Indexed on: 25 Jan '13Published on: 25 Jan '13Published in: Journal of Agricultural and Food Chemistry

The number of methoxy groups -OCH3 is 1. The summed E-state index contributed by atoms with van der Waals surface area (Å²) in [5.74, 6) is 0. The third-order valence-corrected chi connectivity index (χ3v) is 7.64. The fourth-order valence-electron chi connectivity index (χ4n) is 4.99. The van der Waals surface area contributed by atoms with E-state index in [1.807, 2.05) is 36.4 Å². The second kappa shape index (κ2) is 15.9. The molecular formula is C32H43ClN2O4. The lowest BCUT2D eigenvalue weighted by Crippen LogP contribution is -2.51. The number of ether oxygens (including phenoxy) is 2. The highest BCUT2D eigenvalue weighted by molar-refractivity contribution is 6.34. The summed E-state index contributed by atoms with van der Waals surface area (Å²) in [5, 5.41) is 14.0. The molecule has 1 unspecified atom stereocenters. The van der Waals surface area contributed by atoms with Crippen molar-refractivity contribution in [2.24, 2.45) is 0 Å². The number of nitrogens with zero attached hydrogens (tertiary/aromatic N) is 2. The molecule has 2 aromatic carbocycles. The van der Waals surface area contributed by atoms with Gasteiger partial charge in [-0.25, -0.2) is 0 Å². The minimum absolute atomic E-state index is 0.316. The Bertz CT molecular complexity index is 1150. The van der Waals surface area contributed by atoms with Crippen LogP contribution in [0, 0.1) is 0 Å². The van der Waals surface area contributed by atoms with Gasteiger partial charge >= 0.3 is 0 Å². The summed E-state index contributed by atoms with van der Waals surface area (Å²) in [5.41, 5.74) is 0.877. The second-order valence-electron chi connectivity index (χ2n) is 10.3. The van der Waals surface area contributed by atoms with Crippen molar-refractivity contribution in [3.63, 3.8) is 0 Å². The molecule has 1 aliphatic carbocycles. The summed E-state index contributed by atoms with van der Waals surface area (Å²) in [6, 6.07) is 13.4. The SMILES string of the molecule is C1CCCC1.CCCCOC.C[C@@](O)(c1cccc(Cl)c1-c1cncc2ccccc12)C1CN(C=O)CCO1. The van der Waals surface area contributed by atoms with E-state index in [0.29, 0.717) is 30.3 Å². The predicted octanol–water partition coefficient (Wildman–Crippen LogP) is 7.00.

Class II hydrophobin (HFBII) is a very promising ingredient for improving food foam stability. Pure HFBII-stabilized bubbles exhibited exceptional stability to disproportionation (dissolution) but were not stable to bubble coalescence induced by a pressure drop. Bubbles stabilized by mixtures of HFBII + sodium caseinate (SC) or β-lactoglobulin (BL) showed decreased shrinkage rates compared to pure SC or BL and improved the stability to pressure-drop-induced coalescence. Higher bubble stability was more closely correlated with higher surface shear viscosity than the surface dilatational elasticity of the mixed protein systems. Brewster angle microscopy observations and the high shear strength of adsorbed films, including HFBII, even in the presence of hydrophobic and hydrogen-bond-breaking agents, confirm that intermolecular attractive cross-links are unlikely to be the origin of the high strength of HFBII films. Possibly the HFBII molecules form a tightly interlocking monolayer of Janus-like particles at the air-water interface.